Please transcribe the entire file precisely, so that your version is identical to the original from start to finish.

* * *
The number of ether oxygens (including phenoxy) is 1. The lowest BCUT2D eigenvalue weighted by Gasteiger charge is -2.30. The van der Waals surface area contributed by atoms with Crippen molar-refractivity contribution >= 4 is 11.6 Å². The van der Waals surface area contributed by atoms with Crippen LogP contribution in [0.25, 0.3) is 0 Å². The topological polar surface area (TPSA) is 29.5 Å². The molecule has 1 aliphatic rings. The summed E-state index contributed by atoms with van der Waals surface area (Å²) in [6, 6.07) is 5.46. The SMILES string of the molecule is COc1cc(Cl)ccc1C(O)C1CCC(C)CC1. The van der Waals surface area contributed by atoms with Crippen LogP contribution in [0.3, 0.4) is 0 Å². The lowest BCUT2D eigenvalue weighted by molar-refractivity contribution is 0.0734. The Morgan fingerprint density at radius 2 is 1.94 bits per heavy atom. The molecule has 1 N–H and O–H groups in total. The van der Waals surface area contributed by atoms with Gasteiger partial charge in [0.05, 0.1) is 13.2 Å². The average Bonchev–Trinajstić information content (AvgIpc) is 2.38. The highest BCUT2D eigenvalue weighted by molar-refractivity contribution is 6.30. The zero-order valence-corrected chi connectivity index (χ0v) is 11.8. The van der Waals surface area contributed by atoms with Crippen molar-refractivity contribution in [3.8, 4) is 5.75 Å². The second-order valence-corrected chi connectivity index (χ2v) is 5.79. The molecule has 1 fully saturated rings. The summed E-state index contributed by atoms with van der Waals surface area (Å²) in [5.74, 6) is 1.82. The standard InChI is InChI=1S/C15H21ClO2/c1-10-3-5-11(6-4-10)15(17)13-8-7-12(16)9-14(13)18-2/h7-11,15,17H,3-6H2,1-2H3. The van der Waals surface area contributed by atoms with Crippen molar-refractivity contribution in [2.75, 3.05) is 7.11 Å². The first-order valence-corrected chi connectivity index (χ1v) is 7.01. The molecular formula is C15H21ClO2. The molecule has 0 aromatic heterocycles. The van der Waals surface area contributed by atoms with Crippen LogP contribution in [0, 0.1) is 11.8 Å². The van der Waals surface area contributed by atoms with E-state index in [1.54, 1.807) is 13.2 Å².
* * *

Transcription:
The number of ether oxygens (including phenoxy) is 1. The lowest BCUT2D eigenvalue weighted by Gasteiger charge is -2.30. The van der Waals surface area contributed by atoms with Crippen molar-refractivity contribution >= 4 is 11.6 Å². The van der Waals surface area contributed by atoms with Crippen LogP contribution in [0.25, 0.3) is 0 Å². The topological polar surface area (TPSA) is 29.5 Å². The molecule has 1 aliphatic rings. The summed E-state index contributed by atoms with van der Waals surface area (Å²) in [6, 6.07) is 5.46. The SMILES string of the molecule is COc1cc(Cl)ccc1C(O)C1CCC(C)CC1. The van der Waals surface area contributed by atoms with Crippen LogP contribution in [0.3, 0.4) is 0 Å². The lowest BCUT2D eigenvalue weighted by molar-refractivity contribution is 0.0734. The Morgan fingerprint density at radius 2 is 1.94 bits per heavy atom. The molecule has 1 N–H and O–H groups in total. The van der Waals surface area contributed by atoms with Gasteiger partial charge in [0.05, 0.1) is 13.2 Å². The average Bonchev–Trinajstić information content (AvgIpc) is 2.38. The highest BCUT2D eigenvalue weighted by molar-refractivity contribution is 6.30. The zero-order valence-corrected chi connectivity index (χ0v) is 11.8. The van der Waals surface area contributed by atoms with Crippen molar-refractivity contribution in [3.8, 4) is 5.75 Å². The second-order valence-corrected chi connectivity index (χ2v) is 5.79. The molecule has 1 fully saturated rings. The summed E-state index contributed by atoms with van der Waals surface area (Å²) in [5.74, 6) is 1.82. The standard InChI is InChI=1S/C15H21ClO2/c1-10-3-5-11(6-4-10)15(17)13-8-7-12(16)9-14(13)18-2/h7-11,15,17H,3-6H2,1-2H3. The van der Waals surface area contributed by atoms with Crippen molar-refractivity contribution in [2.75, 3.05) is 7.11 Å². The first-order valence-corrected chi connectivity index (χ1v) is 7.01. The molecular formula is C15H21ClO2. The molecule has 0 aromatic heterocycles. The van der Waals surface area contributed by atoms with Crippen LogP contribution in [0, 0.1) is 11.8 Å². The van der Waals surface area contributed by atoms with E-state index in [1.54, 1.807) is 13.2 Å².